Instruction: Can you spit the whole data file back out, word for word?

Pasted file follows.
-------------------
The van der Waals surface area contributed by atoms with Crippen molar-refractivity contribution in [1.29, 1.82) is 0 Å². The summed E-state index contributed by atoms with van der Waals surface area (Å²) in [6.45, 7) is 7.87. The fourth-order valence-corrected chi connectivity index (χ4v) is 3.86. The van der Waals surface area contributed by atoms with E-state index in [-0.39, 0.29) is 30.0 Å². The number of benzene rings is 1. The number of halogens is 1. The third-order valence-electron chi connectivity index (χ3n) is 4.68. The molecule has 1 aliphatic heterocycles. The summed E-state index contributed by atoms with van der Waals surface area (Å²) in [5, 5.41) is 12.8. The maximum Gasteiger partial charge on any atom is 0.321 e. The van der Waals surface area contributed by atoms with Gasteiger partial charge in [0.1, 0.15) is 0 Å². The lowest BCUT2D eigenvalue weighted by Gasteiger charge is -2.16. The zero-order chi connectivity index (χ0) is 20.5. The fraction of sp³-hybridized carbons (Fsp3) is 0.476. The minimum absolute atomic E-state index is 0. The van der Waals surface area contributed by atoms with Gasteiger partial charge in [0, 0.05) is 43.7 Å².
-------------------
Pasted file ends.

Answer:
The van der Waals surface area contributed by atoms with Crippen molar-refractivity contribution in [1.29, 1.82) is 0 Å². The summed E-state index contributed by atoms with van der Waals surface area (Å²) in [6.45, 7) is 7.87. The fourth-order valence-corrected chi connectivity index (χ4v) is 3.86. The van der Waals surface area contributed by atoms with E-state index in [-0.39, 0.29) is 30.0 Å². The number of benzene rings is 1. The number of halogens is 1. The third-order valence-electron chi connectivity index (χ3n) is 4.68. The molecule has 1 aliphatic heterocycles. The summed E-state index contributed by atoms with van der Waals surface area (Å²) in [5, 5.41) is 12.8. The maximum Gasteiger partial charge on any atom is 0.321 e. The van der Waals surface area contributed by atoms with Gasteiger partial charge in [0.1, 0.15) is 0 Å². The lowest BCUT2D eigenvalue weighted by Gasteiger charge is -2.16. The zero-order chi connectivity index (χ0) is 20.5. The fraction of sp³-hybridized carbons (Fsp3) is 0.476. The minimum absolute atomic E-state index is 0. The van der Waals surface area contributed by atoms with Gasteiger partial charge in [0, 0.05) is 43.7 Å².